Fin Greenall is an enthusiast. Rather more so than you might expect, in fact, from someone with more than ten albums under their belt. This is someone who's lived a life-and-a-half of hard graft and hard gigging in electronic, acoustic and even pop music already - that enthusiasm bubbles like someone half his age discovering the buzz of musical and cultural engagement for the first time.

Fin, currently a Berlin resident, was born in Cornwall but found himself growing up in 80’s Bristol, in the midst of it’s famous cultural explosion. "It was an epic place to grow up," Fin says. "The Rare Groove revival, the outdoor rave scene, pirate radio - you'd see Massive Attack driving around, you'd see Tricky in the clubs, you'd have your mind blown by a DJ playing 'LFO' one moment then by seeing Horace Andy... I was skateboarding too, I was right IN it, and we were so, so proud to be from this place with its own thing”.

After signing while at college to legendary rave label Kickin’ Records and discovering that Electronic music wasn’t some kind of magical dark art – in fact it was achievable with no experience and a student loan – he was introduced to the concept of London, the concept of DJ’ing for real, and the record label Ninja Tune Records that he signed to in 1996.

Mid 90s London was a "thrilling place to be", the music industry was on the up, and he grabbed opportunity with both hands. He worked major label publicity jobs by day, and DJed, went clubbing and hung with the Ninja Tune crew by night. "I just automatically got drawn to what they were doing," he says, "because they were the one advancing what it could be: not just two decks but three, four, with multiple DJs at once, VJs, projections, art, international gigs in Rome, Budapest, Paris, Montreal and Berlin as well as residencies at the now infamous “Blue Note” club in Hoxton. It was just incredibly exciting."

Records followed, first for Ninja's experimental sub label N-TONE which gave Fin leeway to swerve from jungle to easy listening and back, then Ninja Tune proper, and the Fink Mark 1 sound fell into place. There was still plenty of spacey electronica present – but this was far truer to Fin's West Country roots: the swing and soul of Bristol music were shot through the 2000 album Fresh Produce, which remains a sparkling example of classic Ninja downtempo funkiness.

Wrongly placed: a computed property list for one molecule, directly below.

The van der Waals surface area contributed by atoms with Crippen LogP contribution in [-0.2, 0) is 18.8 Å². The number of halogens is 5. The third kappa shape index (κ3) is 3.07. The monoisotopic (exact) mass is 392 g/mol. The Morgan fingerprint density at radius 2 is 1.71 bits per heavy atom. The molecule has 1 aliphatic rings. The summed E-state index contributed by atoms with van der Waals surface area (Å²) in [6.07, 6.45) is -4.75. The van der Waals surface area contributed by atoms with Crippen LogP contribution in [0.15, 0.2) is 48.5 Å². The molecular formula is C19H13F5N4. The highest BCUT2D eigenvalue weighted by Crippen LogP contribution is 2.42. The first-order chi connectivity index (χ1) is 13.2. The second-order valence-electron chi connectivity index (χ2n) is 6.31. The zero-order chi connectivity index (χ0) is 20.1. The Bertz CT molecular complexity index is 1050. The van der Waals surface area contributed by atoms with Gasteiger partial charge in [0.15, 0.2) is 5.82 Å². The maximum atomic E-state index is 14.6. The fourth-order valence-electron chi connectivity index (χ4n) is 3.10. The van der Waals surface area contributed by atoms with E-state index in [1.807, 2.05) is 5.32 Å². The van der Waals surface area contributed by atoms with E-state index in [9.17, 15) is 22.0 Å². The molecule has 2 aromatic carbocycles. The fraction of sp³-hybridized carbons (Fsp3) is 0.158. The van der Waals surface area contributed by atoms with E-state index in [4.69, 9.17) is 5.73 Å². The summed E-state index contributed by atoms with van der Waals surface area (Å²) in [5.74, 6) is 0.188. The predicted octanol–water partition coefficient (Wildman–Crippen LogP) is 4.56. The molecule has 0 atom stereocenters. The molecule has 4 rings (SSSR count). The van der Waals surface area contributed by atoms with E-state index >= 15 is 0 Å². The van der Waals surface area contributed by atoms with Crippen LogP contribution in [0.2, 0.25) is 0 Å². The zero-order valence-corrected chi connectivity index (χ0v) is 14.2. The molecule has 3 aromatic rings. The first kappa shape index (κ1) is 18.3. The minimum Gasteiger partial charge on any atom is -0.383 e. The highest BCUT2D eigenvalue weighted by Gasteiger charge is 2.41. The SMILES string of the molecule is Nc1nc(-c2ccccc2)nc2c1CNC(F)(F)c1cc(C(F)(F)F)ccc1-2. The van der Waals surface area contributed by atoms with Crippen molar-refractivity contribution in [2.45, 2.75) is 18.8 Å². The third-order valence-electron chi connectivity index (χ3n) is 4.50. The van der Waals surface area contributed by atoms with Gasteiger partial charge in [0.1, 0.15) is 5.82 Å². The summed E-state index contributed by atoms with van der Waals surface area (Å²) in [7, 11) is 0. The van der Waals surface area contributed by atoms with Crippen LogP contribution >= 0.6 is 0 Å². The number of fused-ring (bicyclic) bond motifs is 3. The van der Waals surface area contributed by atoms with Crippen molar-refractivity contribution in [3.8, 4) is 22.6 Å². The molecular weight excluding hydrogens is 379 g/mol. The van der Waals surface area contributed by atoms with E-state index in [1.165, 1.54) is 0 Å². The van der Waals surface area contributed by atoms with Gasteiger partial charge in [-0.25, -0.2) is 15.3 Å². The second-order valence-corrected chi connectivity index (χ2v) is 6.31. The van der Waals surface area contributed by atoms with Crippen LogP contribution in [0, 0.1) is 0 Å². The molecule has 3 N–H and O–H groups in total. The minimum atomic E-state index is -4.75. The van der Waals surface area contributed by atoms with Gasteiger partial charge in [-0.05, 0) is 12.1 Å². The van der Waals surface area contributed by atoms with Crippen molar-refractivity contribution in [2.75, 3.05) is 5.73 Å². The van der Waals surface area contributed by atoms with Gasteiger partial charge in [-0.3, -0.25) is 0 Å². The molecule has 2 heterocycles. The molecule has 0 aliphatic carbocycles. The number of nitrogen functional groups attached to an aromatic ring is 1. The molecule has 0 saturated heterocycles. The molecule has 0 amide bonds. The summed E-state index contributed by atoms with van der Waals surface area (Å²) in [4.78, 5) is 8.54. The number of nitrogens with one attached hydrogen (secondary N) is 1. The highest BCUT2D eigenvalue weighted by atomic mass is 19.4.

All this time Fin was DJing internationally, hustling at his day job, and generally enjoying "the clothes, the music, out every night, and everything else that you want when you're in your 20s." But, it transpired, this wasn't sustainable. "I was burning the candle at both ends," he says, "trying to prove something to myself, picking up some bad habits, but looking up the DJ tree and not really seeing anyone I wanted to be. At the same time I was looking at my job and thinking, 'do I really want to climb that ladder and be the CEO of something?'"

His escape came through songs. As a hip beatmaker he'd find himself asked to produce up and coming singers, including a then unknown, teenaged Amy Winehouse. Rather than just provide backing tracks, he found himself writing with her, and as with production a world opened up: songwriting wasn't a "dark art" either - it was a skill to learn like any other. One of the tracks from this session was released without permission on her posthumous “Lioness” album. Meanwhile he was rediscovering his dad's records, and deepening his own love of acts like John Martyn, discovering "something honest, something filterless" about acoustic music and live music. Gigs by acts as diverse as Radiohead, System Of A Down and 80s folk legend Dick Gaughan turned his head: "this was what I wanted, not the same club spaces night in night out, week in week out."